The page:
The Building Practitioners Board has ordered a builder to pay $3,500 for performing building work without a consent.

The builder sold his house, but the alternative accommodation that he organised fell through. The builder decided to build his own accommodation and began constructing a one bedroom house.

A building inspector carrying out an inspection nearby noticed the construction work and made a complaint.

The builder claimed that renting a house and storing his belongings was too expensive, and instead decided to build his own accommodation. Although he said there had been no time to apply for a consent, he had been working on the house for three months.

The Board held that despite the building work being of a good standard, and receiving a certificate of acceptance, undertaking works without a building consent was unacceptable.

The Board ordered the builder to pay a fine of $3,000 and costs of $500.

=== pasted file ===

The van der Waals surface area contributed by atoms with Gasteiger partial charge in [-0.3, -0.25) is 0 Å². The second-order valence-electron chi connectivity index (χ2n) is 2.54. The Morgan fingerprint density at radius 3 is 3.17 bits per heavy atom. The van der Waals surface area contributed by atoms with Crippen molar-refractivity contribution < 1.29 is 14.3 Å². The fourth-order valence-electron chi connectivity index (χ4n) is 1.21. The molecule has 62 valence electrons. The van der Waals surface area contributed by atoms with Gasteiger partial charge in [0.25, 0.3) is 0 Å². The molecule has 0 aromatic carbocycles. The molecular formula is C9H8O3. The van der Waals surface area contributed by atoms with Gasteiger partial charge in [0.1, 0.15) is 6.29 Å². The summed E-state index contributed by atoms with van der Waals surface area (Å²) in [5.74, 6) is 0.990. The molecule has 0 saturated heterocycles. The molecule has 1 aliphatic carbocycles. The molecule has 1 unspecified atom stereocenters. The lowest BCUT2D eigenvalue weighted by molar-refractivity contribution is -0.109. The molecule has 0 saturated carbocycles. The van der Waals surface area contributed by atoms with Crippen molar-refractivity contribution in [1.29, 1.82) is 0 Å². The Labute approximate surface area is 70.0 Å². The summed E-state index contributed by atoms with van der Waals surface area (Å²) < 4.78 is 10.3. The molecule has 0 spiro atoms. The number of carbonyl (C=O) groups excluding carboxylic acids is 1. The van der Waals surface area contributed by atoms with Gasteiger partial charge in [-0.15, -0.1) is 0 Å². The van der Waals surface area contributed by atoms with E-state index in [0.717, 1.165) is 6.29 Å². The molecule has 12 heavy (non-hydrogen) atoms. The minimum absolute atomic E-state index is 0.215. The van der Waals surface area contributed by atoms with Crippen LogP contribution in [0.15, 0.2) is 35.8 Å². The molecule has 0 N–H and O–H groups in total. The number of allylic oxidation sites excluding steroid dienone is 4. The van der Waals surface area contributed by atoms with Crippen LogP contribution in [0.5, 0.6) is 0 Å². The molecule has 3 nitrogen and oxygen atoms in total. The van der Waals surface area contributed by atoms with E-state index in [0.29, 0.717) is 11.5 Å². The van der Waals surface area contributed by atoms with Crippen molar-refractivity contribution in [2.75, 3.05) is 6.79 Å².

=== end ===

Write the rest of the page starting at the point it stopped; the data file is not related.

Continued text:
The builder could easily have avoided this expensive outcome if he had followed building procedure.

If you are unsure about the building consent process, or have concerns about a consent that has been granted, it pays to speak with a professional experienced in the area.

Leading law firms committed to helping clients cost-effectively will have a range of fixed-priced Initial Consultations to suit most people’s needs in quickly learning what their options are.  At Rainey Collins we have an experienced team who can answer your questions and put you on the right track.


Alan Knowsley
Construction Lawyer